Video / Audio
The video transfer feels like a pretty big missed opportunity here. The opening shots, which are just chock-full of both stability issues and generous debris and artifacts on the print, are a bad sign. Unfortunately, they’re not just relegated to the opening. Stability in particular is an issue at different points throughout the film, and signals that this film simply didn’t receive much attention for this Blu-ray release. Another blatant problem was color matching, where some entire shots – at a different angle from the scene before – could be not only in a different color temperature, to put it mildly, but with softness of image thrown in, almost as if they were spliced in from an inferior print. The amount of debris on the print is an issue, although smaller, as it’s really only distracting – unless you make a concerted effort to keep an eye on it – in a few key sections of the film.
All of this is important because when it comes to this type of film, and this type of animation, you’re almost exclusively coming for the visuals. (Trust me, it’s not the majestic music in Mad Monster Party…) And although a film like this may never be a top-shelf release worthy of a massive restoration effort, it clearly misses the boat on the one aspect it really has going for it.
The audio is generally fine, and while the DTS-HD Master Audio 1.0 track isn’t going to immerse you in ear candy, it ably serves up the soundtrack as it is. Dialogue levels remain consistent, and the musical numbers are well matched to the rest of the sound. The audio track doesn’t blow you away, but more importantly it doesn’t get anything wrong either.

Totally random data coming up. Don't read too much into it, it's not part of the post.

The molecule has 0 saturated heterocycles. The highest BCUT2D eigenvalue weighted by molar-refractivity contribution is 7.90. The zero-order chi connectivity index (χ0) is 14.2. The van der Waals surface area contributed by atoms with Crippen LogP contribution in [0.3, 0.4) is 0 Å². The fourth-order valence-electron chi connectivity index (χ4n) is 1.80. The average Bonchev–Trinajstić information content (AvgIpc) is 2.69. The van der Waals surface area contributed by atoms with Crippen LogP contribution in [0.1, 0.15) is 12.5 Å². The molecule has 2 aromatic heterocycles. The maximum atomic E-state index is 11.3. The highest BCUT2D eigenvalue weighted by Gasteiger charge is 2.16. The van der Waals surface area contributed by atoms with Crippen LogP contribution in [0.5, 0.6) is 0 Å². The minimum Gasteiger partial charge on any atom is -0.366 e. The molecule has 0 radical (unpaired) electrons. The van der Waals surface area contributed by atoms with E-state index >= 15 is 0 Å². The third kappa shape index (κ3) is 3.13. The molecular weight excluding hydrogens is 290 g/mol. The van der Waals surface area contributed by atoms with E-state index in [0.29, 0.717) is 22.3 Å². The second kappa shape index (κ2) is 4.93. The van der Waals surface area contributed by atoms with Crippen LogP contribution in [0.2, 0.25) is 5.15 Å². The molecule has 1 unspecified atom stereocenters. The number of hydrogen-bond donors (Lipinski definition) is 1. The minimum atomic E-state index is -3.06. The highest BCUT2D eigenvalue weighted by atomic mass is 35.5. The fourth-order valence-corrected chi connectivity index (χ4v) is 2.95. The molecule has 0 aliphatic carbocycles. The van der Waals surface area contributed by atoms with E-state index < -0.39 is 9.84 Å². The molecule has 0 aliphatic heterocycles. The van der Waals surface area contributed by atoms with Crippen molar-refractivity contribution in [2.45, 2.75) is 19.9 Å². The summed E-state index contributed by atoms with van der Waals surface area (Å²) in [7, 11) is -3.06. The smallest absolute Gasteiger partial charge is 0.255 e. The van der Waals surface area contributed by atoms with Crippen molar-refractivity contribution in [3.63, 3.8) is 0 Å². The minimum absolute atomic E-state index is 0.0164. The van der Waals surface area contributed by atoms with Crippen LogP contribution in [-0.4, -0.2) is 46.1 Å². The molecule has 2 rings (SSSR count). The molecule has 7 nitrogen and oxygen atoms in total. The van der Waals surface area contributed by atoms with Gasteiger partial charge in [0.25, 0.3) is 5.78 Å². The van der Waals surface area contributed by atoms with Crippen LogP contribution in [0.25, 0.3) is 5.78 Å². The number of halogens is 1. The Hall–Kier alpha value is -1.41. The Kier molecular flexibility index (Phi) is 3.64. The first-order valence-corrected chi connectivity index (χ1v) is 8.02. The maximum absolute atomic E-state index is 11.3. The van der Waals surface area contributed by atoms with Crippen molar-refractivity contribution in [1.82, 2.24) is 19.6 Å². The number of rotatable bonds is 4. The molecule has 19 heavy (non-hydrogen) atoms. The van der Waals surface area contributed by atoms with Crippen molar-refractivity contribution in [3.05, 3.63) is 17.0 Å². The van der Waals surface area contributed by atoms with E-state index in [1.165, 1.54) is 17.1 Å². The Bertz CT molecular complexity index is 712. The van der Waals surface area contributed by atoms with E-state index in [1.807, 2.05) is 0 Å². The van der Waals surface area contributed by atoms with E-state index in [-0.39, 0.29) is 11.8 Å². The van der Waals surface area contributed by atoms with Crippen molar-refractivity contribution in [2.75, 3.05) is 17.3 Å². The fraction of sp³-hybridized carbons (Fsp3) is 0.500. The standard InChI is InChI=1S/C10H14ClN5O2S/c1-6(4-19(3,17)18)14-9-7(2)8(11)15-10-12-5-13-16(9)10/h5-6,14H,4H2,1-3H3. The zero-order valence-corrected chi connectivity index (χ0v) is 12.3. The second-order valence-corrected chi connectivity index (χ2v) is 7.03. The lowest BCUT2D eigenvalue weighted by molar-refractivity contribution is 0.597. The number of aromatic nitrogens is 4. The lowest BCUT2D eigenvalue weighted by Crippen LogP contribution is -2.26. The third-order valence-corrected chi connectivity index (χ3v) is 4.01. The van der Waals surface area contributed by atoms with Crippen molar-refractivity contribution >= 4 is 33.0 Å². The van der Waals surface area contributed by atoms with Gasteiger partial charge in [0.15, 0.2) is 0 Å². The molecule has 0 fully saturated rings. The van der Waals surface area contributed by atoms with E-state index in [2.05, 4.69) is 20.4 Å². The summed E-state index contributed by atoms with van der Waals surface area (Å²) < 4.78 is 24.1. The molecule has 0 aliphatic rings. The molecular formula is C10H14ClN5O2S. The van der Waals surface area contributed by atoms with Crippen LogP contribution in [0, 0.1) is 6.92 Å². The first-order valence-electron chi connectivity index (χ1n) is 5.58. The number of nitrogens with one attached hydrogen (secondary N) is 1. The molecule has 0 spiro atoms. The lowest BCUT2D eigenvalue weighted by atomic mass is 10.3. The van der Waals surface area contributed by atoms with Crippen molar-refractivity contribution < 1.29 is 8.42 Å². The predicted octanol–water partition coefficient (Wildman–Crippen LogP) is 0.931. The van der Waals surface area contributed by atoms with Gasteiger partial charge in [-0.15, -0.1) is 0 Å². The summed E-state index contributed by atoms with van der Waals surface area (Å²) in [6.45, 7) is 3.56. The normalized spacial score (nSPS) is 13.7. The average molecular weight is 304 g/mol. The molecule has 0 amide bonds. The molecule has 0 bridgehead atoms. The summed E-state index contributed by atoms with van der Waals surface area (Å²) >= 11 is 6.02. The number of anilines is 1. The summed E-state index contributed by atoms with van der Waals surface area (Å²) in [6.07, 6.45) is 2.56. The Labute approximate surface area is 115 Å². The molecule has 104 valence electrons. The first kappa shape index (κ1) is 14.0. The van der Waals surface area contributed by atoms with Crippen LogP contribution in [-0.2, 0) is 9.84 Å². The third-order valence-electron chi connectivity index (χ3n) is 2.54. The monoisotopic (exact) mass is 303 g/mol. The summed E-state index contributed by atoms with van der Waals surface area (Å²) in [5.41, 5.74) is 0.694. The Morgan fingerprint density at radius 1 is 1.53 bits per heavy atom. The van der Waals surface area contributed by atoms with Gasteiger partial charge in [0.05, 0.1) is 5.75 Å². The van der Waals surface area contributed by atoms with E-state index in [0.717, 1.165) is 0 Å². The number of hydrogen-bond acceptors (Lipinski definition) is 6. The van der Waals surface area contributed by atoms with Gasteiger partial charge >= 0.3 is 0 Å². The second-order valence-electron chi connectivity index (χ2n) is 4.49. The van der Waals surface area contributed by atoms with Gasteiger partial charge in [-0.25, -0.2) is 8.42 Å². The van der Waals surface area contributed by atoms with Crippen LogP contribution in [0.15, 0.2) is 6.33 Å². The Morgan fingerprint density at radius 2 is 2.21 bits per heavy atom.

There are a handful of bonus items included, all of which are in standard-definition and appear to be ported over from previous releases. The main item is “Mad Monster Party? Making of a Cult Classic” (SD, 14:47), which gathers interview footage from several of the technical and music talents as they look back on the making of the film. “It’s Sheer Animagic! Secrets of Stop-Motion Animation” (SD, 9:36) is a demonstration by two modern-day stop-motion animators of how the art form works, and the influence of Rankin/Bass pictures. “Groovey Ghouls! The Music of Mad Monster Party” (SD, 3:45) is a short retrospective piece about – you guessed it – the musical numbers in the film.
There are two musical numbers included in the “Sing-A-Longs” (SD, 4:47) feature – “Our Time To Shine” and “One Step Ahead” – which get the follow-the-bouncing-ball treatment. Finally, the trailer (SD, 1:30) for the film is included. The package includes both Blu-ray and DVD discs, each of which contain the feature and all supplemental items.
This high-definition release for Mad Monster Party seems to have received little – if any – in the way of renovation or care. It comes across as a straight warts-and-all transfer from their vault master. While that may not seem encouraging, it is still far ahead of the standard-definition versions that came before. The improved character detail alone should be enough to sway fans of both Rankin/Bass or stop-motion animation. The dialogue and songs are still as clunky as ever, so for those unfamiliar with this film it’s recommended to catch a rental before spending too much hard cash.